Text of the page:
If I had it to do all over again…

There may indeed be those who’d prefer to have done things differently.  No doubt it is a mark of my incurable arrogance that I have never once contemplated doing so. Naturally the entire scheme is absurd, wrought as it is with fancy and denial.  What however bothers me more than anything is not its piffling covetousness but rather the casual abandon of what matters. And just to be clear, the only thing that matters is what actually happens.  Everything else is unattainable and an unwitting obstruction of reality.

Accordingly the more accurate rendition of this “What if…” scenario is the same as any other: management. Now don’t get me wrong, I haven’t any mystical belief that by the persuasion of a mindset alone one can alter the facts; but undeniably almost anything we do admits to interpretation. I suppose I like to look at the best side of things.  And – to be perfectly frank – I view almost anything with a degree of calculation – that is, counting up and working out. Clearly there’s nothing nefarious about the endeavour (it’s too late for that); it’s rather the application of whatever limited intelligence we possess to an assessment of what is before us (we’re always prospective in this regard).

It would be unimaginable to assume that there is anyone whose life wasn’t challenged from time to time.  The reason it matters how we meet these challenges is not because there’s some kind of contest “Who has the best challenge!” Indeed it’s never about what was but only about what is. The curious feature about the application of intellectual capacity to life is that it is never a deductive process but rather inductive only. Deductive reasoning links premises with conclusions.  If all the premises are true then the conclusion is necessarily true.  Inductive reasoning on the other had is perpetually clouded by epistemic uncertainty; that is, the questionable validation of knowledge.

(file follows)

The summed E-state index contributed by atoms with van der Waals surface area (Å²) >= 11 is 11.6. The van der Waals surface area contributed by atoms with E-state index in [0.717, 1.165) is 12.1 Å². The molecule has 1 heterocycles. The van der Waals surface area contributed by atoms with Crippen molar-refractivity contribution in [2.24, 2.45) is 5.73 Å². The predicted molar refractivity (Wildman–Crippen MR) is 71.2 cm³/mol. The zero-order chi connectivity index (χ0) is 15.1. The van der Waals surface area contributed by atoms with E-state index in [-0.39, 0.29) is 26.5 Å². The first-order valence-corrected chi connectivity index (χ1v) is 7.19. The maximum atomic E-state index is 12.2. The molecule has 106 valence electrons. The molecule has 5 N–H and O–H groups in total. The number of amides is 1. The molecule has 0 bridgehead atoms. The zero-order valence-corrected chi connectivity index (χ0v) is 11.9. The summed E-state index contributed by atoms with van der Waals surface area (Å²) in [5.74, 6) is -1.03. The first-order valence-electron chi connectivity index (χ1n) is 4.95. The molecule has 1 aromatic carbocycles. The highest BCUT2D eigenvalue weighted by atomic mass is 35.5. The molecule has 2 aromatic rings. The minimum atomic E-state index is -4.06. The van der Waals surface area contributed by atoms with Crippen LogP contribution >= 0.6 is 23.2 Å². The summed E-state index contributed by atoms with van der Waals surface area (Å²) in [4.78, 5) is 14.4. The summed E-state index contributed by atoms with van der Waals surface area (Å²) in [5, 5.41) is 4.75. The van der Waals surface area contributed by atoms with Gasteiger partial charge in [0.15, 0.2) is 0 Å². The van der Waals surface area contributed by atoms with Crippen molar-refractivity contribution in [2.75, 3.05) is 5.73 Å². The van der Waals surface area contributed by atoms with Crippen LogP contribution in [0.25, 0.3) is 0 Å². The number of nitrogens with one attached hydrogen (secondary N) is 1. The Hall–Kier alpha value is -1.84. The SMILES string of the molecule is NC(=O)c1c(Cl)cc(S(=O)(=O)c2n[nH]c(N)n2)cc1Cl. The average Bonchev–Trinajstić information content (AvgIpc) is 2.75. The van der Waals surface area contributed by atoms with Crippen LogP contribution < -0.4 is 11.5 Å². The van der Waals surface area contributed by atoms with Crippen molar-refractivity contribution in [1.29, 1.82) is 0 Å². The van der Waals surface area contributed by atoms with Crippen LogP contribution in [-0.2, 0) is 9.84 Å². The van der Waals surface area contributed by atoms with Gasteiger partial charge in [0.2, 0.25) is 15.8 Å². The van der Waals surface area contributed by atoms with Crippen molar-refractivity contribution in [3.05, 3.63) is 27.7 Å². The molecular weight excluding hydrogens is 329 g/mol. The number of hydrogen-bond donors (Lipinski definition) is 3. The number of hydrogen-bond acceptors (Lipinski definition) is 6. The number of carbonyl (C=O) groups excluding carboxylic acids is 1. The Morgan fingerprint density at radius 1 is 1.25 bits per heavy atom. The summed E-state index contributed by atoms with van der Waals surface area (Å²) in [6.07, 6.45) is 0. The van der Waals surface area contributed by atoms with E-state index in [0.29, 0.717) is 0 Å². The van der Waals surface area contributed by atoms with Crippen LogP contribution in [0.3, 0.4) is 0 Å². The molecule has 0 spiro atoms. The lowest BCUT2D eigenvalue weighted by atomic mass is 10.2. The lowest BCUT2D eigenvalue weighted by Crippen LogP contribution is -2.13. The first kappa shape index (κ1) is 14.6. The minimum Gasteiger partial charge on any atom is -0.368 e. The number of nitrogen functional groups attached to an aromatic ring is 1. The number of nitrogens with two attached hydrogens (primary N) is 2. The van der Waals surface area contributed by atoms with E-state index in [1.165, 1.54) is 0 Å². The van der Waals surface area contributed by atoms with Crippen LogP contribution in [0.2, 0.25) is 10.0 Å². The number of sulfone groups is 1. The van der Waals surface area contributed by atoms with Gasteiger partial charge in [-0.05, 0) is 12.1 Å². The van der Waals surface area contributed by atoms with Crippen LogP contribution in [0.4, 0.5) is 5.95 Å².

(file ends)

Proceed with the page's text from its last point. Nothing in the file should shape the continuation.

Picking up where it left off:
Inductive reasoning is a method of reasoning in which the premises are viewed as supplying some evidence, but not full assurance, of the truth of the conclusion. It is also described as a method where one’s experiences and observations, including what are learned from others, are synthesized to come up with a general truth. Many dictionaries define inductive reasoning as the derivation of general principles from specific observations (arguing from specific to general).

We are no more able to predict the future than we are capable of applying axiomatic truths to our existence. We take what we can get, that’s all. And what we get depends on how we assess it, not the other way around. It is this assessment which of necessity lingers throughout our lives. We’re not talking about a movie or an art show. The material on our canvass is far less remote.

Recognizing as I do the mind/body dichotomy it is useful to think about the absorption of life’s events as the digestion of food. There is a flavour to everything; and not everyone has a similar taste. The object is never to enforce a meaning but rather to disclose its sense.